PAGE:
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Nathan the Wise

An eighteenth century curiosity is fun, but fails as contemporary social commentary.

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F. Murray Abraham and Caroline Lagerfelt in a scene from “Nathan the Wise” (Photo credit: Richard Termine)

F. Murray Abraham and Caroline Lagerfelt in a scene from “Nathan the Wise” (Photo credit: Richard Termine)

[avatar user=”Joel Benjamin” size=”96″ align=”left” ] Joel Benjamin, Critic[/avatar]Director Brian Kulick works very hard to re-cast the intricately plotted eighteenth century Gotthold Ephraim Lessing play, Nathan the Wise into a relevant and pointed commentary on Twenty-first Century Middle East events.  That he succeeds as well as he does speaks well for his imaginative take on the play, helped by his cast of game, gung-ho actors and the new translation by Edward Kemp which reduces the running time from four and a half hours to just over two.

It’s an uneasy stretch that ultimately fails to convincingly conflate the surprisingly liberal religious arguments that Lessing makes with the extraordinarily complex political/religious/cultural impasse in today’s Israel.  The interactions between the Christian, Muslim and Jewish characters are frank, barbed and boldly modern sounding—at least in Kemp’s version—but come across more as statements of the class structure of eleventh century Jerusalem than deep-seated psychological or sociological issues.

The ultimate, insurmountable problem is the bizarrely melodramatic and complicated plot turns used by Lessing.   In a series of surprise reveals, several of the characters become not exactly what and who they at first appeared to be.  The astonished reaction to the climactic revelations is far stronger than any deeper political reading could ever be.  Lessing’s whirlwind of disclosures is, unfortunately, unwieldy and oddly too ridiculously droll to milk any deep meaning from Nathan the Wise.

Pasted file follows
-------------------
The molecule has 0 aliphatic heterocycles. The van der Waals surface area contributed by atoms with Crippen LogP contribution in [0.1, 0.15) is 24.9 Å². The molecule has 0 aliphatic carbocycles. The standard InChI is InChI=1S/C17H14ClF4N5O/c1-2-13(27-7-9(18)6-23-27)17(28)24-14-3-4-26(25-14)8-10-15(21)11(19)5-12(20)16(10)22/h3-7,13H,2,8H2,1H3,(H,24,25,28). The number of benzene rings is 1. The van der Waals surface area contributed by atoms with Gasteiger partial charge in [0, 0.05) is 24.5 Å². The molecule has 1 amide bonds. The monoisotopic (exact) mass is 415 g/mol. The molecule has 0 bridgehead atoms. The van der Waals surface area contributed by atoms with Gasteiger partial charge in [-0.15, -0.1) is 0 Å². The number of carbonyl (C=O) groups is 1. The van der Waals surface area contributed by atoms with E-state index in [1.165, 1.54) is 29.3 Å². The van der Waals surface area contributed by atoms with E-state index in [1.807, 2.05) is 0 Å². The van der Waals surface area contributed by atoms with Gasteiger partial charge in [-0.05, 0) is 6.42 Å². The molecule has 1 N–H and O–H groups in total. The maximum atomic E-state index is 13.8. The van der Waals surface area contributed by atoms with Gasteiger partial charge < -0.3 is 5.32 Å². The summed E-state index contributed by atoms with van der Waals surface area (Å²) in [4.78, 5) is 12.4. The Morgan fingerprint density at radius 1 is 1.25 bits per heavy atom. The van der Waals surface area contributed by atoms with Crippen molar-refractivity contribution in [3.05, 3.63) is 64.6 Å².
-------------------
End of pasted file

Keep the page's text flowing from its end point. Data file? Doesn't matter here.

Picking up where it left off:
Scenic designer Tony Straiges and costumes designer Anita Yavich provide the most obvious allusions to contemporary Israel, with Mr. Straiges’ giant backdrop photograph of a modern, bombed out street (complete with rooftop TV dishes) and Ms. Yavich’s modern street wear over which very witty period style robes and gowns are worn.  Straiges uses colorful rugs and other bits and pieces to imply ancient Middle East while Yavich’s costumes are decorated with texts in various ancient languages, including an astute bit of Hebrew in the form of a menorah on Nathan’s robe.  Joe Novak’s lighting turns the small CSC space into a series of connected acting spaces.

The year is 1192 and the place is Jerusalem.  Nathan (F. Murray Abraham in a finely nuanced performance) has just returned from a lucrative business trip only to learn that his beloved daughter, Rachel (a slightly colorless Erin Neufer) has been saved from a devastating fire by a Christian Templar (a similarly bland, but nice looking Stark Sands).   Despite their religious differences, the Templar falls for Rachel.

Austin Durant and Shiva Kalaiselvan in a scene from “Nathan the Wise” (Photo credit: Richard Termine)

Austin Durant and Shiva Kalaiselvan in a scene from “Nathan the Wise” (Photo credit: Richard Termine)

Daya (Caroline Lagerfelt, in a strong showing), a Christian, cares for Rachel, strongly favoring the Rachel/Templar match.  Daya longs to return to Europe, a desire that colors her subsequent actions.  (Lagerfelt also plays an evil Patriarch of the Catholic Church who has it in for Nathan.)

Skulking about the storyline is Al-Hafi (George Abud, perfectly and self-centeredly wily), the newly appointed financial advisor to the Muslim leader, Saladin (a robust Austin Durant).  Al-Hafi works hard to broker a loan agreement between Nathan and Saladin, hoping that Nathan’s riches will keep a very unsteady status quo steady.  Saladin’s sister, Sittah (Shiva Kalaiselvan, charming in a peculiarly underwritten role), a voice of reason whispering into her brother’s ear, is also attracted to the Templar.

Brother, the remaining character, is played by a crusty, physically distorted John Christopher Jones as a kind of Greek Chorus, on the outskirts of what becomes a very messy, almost impenetrable plotline.

The acting was easygoing with no effort made toward period stylization in a vain attempt to keep a modern rapport between them and the audience.

As a curiosity, Nathan the Wise is fine theater, but as a comment on current events, it is sorely lacking, despite a first-rate production.

Nathan the Wise (through May 1, 2016)

Classic Stage Company, 138 East 13th Street, in Manhattan

For tickets, call 212-352-3101 or visit

Running time: two hours and five minutes including one intermission

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About Joel Benjamin (564 Articles)
JOEL BENJAMIN was a child performer on Broadway and danced with leading modern dance and ballet companies. Joel has been attending theater, ballet and opera performances ever since childhood, becoming quite opinionated over the years. He was the founder and artistic director of the American Chamber Ballet and subsequently was massage therapist to the stars before becoming a reviewer and memoirist. He is a member of the Outer Critics Circle.

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